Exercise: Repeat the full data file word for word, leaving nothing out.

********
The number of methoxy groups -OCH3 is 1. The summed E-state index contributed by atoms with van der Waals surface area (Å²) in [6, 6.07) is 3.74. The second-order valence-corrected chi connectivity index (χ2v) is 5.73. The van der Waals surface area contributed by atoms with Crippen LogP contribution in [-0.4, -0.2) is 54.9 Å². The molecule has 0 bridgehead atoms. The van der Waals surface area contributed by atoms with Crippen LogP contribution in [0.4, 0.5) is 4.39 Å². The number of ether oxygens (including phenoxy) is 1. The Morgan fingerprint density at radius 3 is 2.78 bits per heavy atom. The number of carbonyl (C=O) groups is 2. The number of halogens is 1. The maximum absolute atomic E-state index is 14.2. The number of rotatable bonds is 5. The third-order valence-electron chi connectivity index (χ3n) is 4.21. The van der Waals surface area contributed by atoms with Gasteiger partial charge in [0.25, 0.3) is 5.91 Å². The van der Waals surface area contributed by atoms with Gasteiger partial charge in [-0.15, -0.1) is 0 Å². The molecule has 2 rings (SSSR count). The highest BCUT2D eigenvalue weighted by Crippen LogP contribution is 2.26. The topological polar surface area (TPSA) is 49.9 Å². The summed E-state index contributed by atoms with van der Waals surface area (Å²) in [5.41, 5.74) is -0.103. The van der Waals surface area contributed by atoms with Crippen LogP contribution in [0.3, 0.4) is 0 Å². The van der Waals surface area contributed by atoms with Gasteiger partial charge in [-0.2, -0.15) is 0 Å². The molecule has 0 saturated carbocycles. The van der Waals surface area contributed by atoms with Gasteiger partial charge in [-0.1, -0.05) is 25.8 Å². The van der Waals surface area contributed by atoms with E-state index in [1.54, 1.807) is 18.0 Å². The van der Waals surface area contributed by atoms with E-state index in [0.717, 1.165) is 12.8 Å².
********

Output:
The number of methoxy groups -OCH3 is 1. The summed E-state index contributed by atoms with van der Waals surface area (Å²) in [6, 6.07) is 3.74. The second-order valence-corrected chi connectivity index (χ2v) is 5.73. The van der Waals surface area contributed by atoms with Crippen LogP contribution in [-0.4, -0.2) is 54.9 Å². The molecule has 0 bridgehead atoms. The van der Waals surface area contributed by atoms with Crippen LogP contribution in [0.4, 0.5) is 4.39 Å². The number of ether oxygens (including phenoxy) is 1. The Morgan fingerprint density at radius 3 is 2.78 bits per heavy atom. The number of carbonyl (C=O) groups is 2. The number of halogens is 1. The maximum absolute atomic E-state index is 14.2. The number of rotatable bonds is 5. The third-order valence-electron chi connectivity index (χ3n) is 4.21. The van der Waals surface area contributed by atoms with Gasteiger partial charge in [0.25, 0.3) is 5.91 Å². The van der Waals surface area contributed by atoms with Gasteiger partial charge in [-0.15, -0.1) is 0 Å². The molecule has 2 rings (SSSR count). The highest BCUT2D eigenvalue weighted by Crippen LogP contribution is 2.26. The topological polar surface area (TPSA) is 49.9 Å². The summed E-state index contributed by atoms with van der Waals surface area (Å²) in [5.41, 5.74) is -0.103. The van der Waals surface area contributed by atoms with Crippen LogP contribution in [0.3, 0.4) is 0 Å². The van der Waals surface area contributed by atoms with Gasteiger partial charge in [-0.2, -0.15) is 0 Å². The molecule has 0 saturated carbocycles. The van der Waals surface area contributed by atoms with Gasteiger partial charge in [-0.1, -0.05) is 25.8 Å². The van der Waals surface area contributed by atoms with E-state index in [1.54, 1.807) is 18.0 Å². The van der Waals surface area contributed by atoms with E-state index in [0.717, 1.165) is 12.8 Å².